As it stands today, the United States has a severe shortage of cybersecurity experts, making the US vulnerable to cyber attacks similar to July 4th incident, according to the “Cyber IN-Security: Strenghtening The Federal Cybersecurity Workforce,” conducted by the nonprofit Partnership for Public Service and consultant firm Booz Allen Hamilton.
“The overriding finding of our analysis is that our federal government will be unable to combat these threats without a more coordinated, sustained effort to increase cyber-security expertise in the federal work force,” the study writes. Leading some to wonder, where is the cyber czar? It has been since May when the 60-Day Cyberspace Review was released and still no word on who President Obama’s cyber coordinator will be.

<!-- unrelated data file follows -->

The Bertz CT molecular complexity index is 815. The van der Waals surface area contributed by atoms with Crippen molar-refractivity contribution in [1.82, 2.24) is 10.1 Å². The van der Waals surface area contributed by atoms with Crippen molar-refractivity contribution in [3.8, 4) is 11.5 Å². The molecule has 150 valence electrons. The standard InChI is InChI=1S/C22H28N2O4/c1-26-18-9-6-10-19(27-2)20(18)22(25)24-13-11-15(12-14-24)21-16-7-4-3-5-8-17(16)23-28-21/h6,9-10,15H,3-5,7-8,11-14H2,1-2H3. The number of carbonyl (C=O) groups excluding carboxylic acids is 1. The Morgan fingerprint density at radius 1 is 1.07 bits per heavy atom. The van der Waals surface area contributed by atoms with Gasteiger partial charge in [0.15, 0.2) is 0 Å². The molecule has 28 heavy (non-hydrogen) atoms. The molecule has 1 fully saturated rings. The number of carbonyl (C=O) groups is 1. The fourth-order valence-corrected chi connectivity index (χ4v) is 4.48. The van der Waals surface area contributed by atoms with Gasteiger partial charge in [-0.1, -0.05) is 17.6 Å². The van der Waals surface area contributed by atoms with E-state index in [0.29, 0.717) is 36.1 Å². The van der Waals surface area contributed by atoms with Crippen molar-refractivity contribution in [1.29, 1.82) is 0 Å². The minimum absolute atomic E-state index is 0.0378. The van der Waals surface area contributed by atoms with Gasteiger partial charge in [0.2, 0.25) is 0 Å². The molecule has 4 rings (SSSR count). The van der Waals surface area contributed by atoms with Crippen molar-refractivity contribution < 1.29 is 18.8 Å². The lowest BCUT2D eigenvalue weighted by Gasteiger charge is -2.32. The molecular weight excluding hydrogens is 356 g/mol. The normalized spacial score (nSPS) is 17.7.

Citing bureaucratic issues such as lack of sophisticated recruiting methods and compensation, as well as no formal cybersecurity job definition and career path, the study recommended that federal agencies collaborate at a higher level regarding issues of cyber security and more structure is needed when sharing intelligence.
The study recommended that more funding be delegated towards the math and sciences academic disciplines to increase the number of mid-level and senior-level cybersecurity experts and employees. Right now the main federal cyber-career program, called the Scholarship for Service Program, brings in about 120 individuals every year. The study said that at least 1,000 cyber employees are currently needed to balance the magniatiute of cyber threats that the US receives each year.